[Python-ideas] Introducing where clauses

Carl Johnson cmjohnson.mailinglist at gmail.com
Tue Jun 23 01:15:04 CEST 2009

Andrey Popp wrote:

> I am not about list comprehension only, there are other cases for
> where-clause, for example lambdas:
>    f = lambda x: (x, y) if x > 0 else (x, 0) where y = g(x)

Yuck. This reminds me of why I gave up on the Haskell tutorial I was
working through. The reading of this line keeps bouncing back and
forth. "OK, function f, passing in x, returning x, y… Wait? What's y?
Is that from an external scope? Anyway, here's an if-else clause, and
oh, there's the y! It's the same as g(x). OK, so where all did they
use y? Hmm, lets see, looks like just the one spot…" This would be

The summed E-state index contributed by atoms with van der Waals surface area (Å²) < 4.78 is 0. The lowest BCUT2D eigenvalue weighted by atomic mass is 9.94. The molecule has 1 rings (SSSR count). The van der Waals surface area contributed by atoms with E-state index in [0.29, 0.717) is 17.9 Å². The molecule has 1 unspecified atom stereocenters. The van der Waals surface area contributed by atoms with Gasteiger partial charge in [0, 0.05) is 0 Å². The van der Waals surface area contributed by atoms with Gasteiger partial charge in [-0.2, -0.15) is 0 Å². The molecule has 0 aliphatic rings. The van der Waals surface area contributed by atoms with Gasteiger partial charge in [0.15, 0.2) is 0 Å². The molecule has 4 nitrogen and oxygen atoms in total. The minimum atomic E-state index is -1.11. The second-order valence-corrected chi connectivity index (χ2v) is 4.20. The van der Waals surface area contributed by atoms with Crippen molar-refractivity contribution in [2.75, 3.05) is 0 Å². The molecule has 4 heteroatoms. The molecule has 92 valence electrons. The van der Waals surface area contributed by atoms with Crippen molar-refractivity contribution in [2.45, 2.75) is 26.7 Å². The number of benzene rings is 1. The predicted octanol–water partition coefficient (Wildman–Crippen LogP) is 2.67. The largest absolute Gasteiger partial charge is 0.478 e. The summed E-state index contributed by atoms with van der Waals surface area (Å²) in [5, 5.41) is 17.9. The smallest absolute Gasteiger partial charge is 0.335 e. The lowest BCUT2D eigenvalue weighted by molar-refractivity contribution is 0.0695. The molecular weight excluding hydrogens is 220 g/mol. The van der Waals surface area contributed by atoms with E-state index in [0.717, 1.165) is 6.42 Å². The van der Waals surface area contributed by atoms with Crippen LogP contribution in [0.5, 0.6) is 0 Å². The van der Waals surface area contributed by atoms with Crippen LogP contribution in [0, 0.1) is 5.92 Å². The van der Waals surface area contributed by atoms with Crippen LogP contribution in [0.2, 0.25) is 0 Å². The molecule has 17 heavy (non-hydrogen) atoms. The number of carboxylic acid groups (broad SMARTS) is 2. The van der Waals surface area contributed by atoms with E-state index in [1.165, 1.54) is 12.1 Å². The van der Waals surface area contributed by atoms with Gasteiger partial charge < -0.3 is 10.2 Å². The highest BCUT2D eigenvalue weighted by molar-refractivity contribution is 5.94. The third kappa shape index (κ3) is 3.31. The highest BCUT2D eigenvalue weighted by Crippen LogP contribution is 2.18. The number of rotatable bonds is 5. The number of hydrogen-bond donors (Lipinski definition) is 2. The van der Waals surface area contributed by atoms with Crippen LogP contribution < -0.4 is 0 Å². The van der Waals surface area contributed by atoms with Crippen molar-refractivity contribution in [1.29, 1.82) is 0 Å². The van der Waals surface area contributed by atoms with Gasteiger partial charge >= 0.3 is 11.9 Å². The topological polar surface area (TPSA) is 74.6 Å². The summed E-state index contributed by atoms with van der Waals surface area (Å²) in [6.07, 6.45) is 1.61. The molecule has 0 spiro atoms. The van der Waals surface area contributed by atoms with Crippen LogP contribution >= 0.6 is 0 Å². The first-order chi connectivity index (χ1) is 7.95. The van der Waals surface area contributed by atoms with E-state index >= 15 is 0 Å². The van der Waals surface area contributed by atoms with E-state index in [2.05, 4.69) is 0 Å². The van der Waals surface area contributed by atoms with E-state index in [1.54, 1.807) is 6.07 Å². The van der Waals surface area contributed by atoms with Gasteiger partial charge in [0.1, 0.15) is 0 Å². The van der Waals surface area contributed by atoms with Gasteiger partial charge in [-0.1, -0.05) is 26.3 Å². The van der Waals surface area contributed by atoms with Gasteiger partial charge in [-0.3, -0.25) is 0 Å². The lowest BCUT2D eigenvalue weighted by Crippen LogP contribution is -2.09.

much easier to grasp as a function:

def f(x):
    y = g(x)
    if y > 0:
        return x, y
        return x, 0

This version makes the parallelism between the two return values much
more clear: "Oh, OK, it's always going to return x as the first in the
tuple, and the second value will be either g(x) or 0, whichever is
greater." We might even re-write it as

def f(x):
    y = g(x)
    r = y if y > 0 else 0
    return x, r

to make it shorter.

-- Carl

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